Conficker appeared in 2008 and gained attention because of its rapid rate of infection and use of advanced techniques to spread and communicate, taking advantage of things such as the Domain Name System, encrypted peer-to-peer communications and auto-run capabilities. It appeared to be a well-designed piece of malicious code. Although it was intended to create a botnet that continually upgraded itself, its ultimate purpose and its author are still not known.

One of the working group's early actions was to register or block domains that the worm would use for command and control. As part of that effort, the Internet Corporation for Assigned Names and Numbers, a working group member, for the first time agreed to waive mandatory registration fees for Conficker domains so that the working group could preempt the command and control system. That cooperation was cited as one of the primary reasons for the working group’s success.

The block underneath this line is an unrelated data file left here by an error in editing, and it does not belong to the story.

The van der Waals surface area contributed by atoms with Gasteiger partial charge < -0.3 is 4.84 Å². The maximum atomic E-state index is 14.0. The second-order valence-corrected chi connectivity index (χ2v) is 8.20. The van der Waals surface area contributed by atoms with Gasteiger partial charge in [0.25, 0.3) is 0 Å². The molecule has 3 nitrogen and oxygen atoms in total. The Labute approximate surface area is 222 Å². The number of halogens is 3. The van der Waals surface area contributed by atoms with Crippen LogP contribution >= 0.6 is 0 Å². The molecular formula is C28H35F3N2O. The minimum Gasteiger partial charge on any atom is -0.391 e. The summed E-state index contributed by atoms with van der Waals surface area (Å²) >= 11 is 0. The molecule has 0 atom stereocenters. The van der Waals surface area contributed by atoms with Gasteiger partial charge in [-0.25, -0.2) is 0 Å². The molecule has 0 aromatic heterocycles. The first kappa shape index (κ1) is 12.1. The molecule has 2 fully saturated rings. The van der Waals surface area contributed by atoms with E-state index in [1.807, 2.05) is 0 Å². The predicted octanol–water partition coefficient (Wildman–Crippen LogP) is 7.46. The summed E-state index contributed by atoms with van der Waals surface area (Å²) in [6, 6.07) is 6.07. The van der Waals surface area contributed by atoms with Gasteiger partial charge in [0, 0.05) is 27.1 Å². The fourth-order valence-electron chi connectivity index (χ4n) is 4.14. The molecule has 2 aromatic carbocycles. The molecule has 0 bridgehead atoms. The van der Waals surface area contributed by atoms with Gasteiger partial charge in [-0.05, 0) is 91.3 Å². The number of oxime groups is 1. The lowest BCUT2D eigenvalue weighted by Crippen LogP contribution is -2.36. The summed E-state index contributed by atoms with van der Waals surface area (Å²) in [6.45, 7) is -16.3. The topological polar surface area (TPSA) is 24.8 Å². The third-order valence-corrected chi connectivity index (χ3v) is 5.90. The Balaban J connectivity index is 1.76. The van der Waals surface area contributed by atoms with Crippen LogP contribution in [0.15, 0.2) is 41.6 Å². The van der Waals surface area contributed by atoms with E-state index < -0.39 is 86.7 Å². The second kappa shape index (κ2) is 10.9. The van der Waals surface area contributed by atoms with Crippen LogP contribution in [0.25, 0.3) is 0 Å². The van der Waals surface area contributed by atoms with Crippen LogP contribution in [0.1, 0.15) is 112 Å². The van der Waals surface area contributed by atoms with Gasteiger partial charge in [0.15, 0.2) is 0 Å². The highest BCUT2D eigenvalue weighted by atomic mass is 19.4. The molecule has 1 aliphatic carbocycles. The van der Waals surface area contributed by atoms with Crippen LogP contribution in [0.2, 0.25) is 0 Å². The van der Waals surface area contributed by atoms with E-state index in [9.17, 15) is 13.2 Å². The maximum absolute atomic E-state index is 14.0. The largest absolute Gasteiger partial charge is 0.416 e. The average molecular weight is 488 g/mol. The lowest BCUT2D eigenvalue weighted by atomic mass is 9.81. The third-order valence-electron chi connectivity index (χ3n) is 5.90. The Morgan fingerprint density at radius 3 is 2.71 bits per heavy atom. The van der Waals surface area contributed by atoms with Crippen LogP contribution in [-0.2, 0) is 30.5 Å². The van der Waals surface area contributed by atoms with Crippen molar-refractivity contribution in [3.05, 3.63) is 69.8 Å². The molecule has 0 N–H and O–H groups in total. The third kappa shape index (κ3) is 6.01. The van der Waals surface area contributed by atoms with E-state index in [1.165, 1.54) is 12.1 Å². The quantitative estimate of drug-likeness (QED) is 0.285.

“The Conficker Working Group sees its biggest success as preventing the author of Conficker from gaining control of the botnet,” the report states. “Nearly every person interviewed for this report said this aspect of the effort has been successful. The blocking of domains continues and the Working Group has indicated they will maintain their effort.”

The group’s biggest failure was its inability to remediate infected computers and eliminate the botnet. In spite of remediation efforts, millions of computers remain infected.

According to the responses of the working group, the elements that worked included:

  • Private-sector collaboration. The working group structure was a successful example of private-sector collaboration and a model for future efforts, according to most of the members.
  • Informal organization. Although the lack of formal organization might appear to be a negative, many members of the group said the informal structure, including "the meritocracy and self-policing," were positives.